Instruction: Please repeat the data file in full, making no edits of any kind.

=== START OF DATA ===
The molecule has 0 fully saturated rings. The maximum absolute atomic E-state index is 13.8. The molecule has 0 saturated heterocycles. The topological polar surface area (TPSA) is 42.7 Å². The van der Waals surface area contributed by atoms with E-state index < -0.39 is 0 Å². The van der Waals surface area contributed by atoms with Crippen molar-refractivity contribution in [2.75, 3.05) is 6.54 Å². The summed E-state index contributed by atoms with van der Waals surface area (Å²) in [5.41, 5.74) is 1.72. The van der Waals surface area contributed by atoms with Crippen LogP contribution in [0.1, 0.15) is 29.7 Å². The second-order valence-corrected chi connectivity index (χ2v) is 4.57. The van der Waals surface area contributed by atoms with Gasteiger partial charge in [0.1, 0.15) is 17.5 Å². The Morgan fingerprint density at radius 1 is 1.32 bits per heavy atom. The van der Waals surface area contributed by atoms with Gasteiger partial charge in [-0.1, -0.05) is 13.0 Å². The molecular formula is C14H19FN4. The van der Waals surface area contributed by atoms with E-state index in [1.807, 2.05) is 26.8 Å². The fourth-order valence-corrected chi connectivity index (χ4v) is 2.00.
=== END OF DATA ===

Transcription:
The molecule has 0 fully saturated rings. The maximum absolute atomic E-state index is 13.8. The molecule has 0 saturated heterocycles. The topological polar surface area (TPSA) is 42.7 Å². The van der Waals surface area contributed by atoms with E-state index < -0.39 is 0 Å². The van der Waals surface area contributed by atoms with Crippen molar-refractivity contribution in [2.75, 3.05) is 6.54 Å². The summed E-state index contributed by atoms with van der Waals surface area (Å²) in [5.41, 5.74) is 1.72. The van der Waals surface area contributed by atoms with Crippen LogP contribution in [0.1, 0.15) is 29.7 Å². The second-order valence-corrected chi connectivity index (χ2v) is 4.57. The van der Waals surface area contributed by atoms with Gasteiger partial charge in [0.1, 0.15) is 17.5 Å². The Morgan fingerprint density at radius 1 is 1.32 bits per heavy atom. The van der Waals surface area contributed by atoms with Gasteiger partial charge in [-0.1, -0.05) is 13.0 Å². The molecular formula is C14H19FN4. The van der Waals surface area contributed by atoms with E-state index in [1.807, 2.05) is 26.8 Å². The fourth-order valence-corrected chi connectivity index (χ4v) is 2.00.